Last month, NSWCCL, Josh Pallas spoke to regional radio in Coffs Harbour and Dubbo about the Perrottet Government's response to the 2020 ice inquiry.
More than two years after an $11m Special Commission of Inquiry into the drug ice, Premier Dominic Perrottet has finally responded continuing his vow for a zero-tolerance approach.
Premier Perrottet has said his government will not decriminalise low-level personal drug use, which was a key recommendation of the 2020 ice inquiry. The inquiry made 109 recommendations, including “implementing a model for the decriminalisation of the use and possession for personal use of prohibited drugs”.
“This is yet another disappointing example of too little and too late from this government” says Josh Pallas, President of the New South Wales Council for Civil Liberties.
“The Premier’s zero-tolerance approach to people in NSW who have a problem with drug addiction flies in the face of all the evidence and recommendations from the Special Commission and is out of step with other States and Territories.” Said Mr Pallas. “The next logical step should be to adopt a health based, harm minimisation approach.”
The NSW Council for Civil Liberties asserts that zero tolerance remains one of the least helpful responses to the war on drugs. Its only role is to demand compliance with the law and its does nothing to reduce drug-related harm.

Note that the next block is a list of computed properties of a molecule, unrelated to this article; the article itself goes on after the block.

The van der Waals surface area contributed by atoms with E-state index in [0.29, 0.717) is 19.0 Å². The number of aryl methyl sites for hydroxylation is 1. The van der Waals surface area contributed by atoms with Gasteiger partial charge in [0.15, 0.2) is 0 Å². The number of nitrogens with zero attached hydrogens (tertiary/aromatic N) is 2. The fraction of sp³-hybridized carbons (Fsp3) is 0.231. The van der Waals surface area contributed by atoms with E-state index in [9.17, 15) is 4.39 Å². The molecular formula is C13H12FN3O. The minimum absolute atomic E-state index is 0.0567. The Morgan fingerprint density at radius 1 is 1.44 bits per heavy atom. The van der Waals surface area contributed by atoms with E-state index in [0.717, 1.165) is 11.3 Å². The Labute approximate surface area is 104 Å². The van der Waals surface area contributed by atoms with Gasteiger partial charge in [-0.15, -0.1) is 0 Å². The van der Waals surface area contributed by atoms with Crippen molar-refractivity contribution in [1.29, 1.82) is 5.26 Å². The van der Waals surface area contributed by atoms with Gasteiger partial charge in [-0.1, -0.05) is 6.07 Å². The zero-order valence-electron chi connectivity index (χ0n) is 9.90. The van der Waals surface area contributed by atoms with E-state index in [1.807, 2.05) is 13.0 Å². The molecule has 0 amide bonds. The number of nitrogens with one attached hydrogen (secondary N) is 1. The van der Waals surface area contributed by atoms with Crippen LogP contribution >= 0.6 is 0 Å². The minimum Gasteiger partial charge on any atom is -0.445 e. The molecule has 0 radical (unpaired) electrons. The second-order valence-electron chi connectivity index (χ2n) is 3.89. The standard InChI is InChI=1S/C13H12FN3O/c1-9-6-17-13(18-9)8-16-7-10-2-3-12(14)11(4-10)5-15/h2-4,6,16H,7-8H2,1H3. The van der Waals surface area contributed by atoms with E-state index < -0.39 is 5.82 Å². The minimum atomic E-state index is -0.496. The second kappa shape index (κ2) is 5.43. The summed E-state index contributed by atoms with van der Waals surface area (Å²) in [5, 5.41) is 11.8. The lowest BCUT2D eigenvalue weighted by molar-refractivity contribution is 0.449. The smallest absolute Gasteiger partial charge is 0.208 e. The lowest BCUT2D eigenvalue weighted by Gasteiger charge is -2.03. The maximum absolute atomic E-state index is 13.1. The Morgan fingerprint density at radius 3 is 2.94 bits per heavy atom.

Mr Pallas said, “NSW has previously led the way in treatment and harm minimisation responses – and could do so again if we fully implemented the recommendations of the Special Commission’s final report within a comprehensive alcohol and other drugs strategy.”
Crystal methamphetamine, has arguably the biggest impact on families and their children, of all drugs. It destroys lives and livelihoods and can create ongoing trauma. The powerful evidence submitted by individuals and their families to the inquiry with lived experience of Ice use, led to the development of specific evidence based recommendations relating to a lack of services and facilities, improved service coordination and recommendations to address the impact of inequity and social disadvantage on receiving treatment.
“Handing out a $400 fine to a young person with no capacity to pay does not strike me as problem solving” said Josh Pallas, President NSW Council for Civil Liberties.
“The only real solution is treatment. Fining individuals and locking people in overcrowded and expensive prisons just exacerbates the problem.”